I can’t forgive my abusive mother, but feel guilty about resenting her

Dear Troubleshooter:

I am a female university student in my 20s. I have terrible memories of what my mother did to me when I was in junior high school, and I still can’t shake them.

At the time, my mother was suffering from a mental illness and to distract herself, she would abuse or ignore me and my siblings. During class, I was constantly worried, wondering even if my mother had killed a family member or if someone in my family had committed suicide.

My father turned a blind eye, which was better than him adding to the abuse.

My mother calmed down a few years later, but our family doesn’t talk about what happened during those years.

I now live alone and will only occasionally speak to my mother, so I feel like it’s going fairly well. However, my heart will suddenly start pounding out of the blue and the germophobia I developed back then still hasn’t gone away.

Currently, my other family members seem to really get along with her. I feel so pathetic because it seems like I am the only one who can’t put the past behind me. I’m worried that the hate I have for my mother is detrimental to the rest of my family.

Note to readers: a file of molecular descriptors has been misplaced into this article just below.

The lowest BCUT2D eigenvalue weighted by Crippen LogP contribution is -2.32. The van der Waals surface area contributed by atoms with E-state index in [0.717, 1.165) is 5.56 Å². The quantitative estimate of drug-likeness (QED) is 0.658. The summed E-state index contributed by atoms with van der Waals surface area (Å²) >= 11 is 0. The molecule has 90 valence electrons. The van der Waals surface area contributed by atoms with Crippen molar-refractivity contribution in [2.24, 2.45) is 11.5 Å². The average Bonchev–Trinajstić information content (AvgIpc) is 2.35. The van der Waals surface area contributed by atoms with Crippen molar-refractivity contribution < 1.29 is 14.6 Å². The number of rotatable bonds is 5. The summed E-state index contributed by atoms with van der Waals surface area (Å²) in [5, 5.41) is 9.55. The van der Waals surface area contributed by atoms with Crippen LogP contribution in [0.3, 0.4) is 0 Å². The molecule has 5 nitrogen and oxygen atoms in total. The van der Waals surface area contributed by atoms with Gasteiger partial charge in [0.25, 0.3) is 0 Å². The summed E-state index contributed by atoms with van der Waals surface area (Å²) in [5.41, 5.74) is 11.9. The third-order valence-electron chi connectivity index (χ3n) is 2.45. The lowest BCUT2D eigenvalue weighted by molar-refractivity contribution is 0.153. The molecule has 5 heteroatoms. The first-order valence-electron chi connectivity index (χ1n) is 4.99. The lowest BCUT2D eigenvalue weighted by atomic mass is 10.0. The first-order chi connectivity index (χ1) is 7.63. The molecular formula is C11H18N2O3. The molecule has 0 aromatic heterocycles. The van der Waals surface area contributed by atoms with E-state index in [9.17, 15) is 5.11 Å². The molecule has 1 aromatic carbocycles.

Is it abnormal to resent my mother just because there were a few years of hardships? Am I being childish for still being afraid of her?

—S, Fukuoka Prefecture

Dear Ms. S:

You have managed to live on your own while enduring such a difficult family situation. First of all, you should be proud of yourself for becoming independent.

When it comes to human memory, there is nothing more complex than past family relationships. Even if the hardships lasted only a few years, it often has long-term effects on a person. Even if they were good to you in the past, some parents can’t be forgiven. So, you are not being childish for being afraid of your mother, and it is completely normal to still resent her.

I don’t think it is necessary to force yourself to forget the past. When you recall what happened to you, you resent your mother, then you feel guilty because you remember she was also kind to you at some point. This pattern will probably repeat again in the future. However, the past is in the past.

When feelings of resentment or guilt cross your mind, just let them be without rejecting them as “bad feelings.”

Maybe try telling yourself that your past will not affect your present. I think, given time, your situation will improve.

—Masahiro Yamada, university professor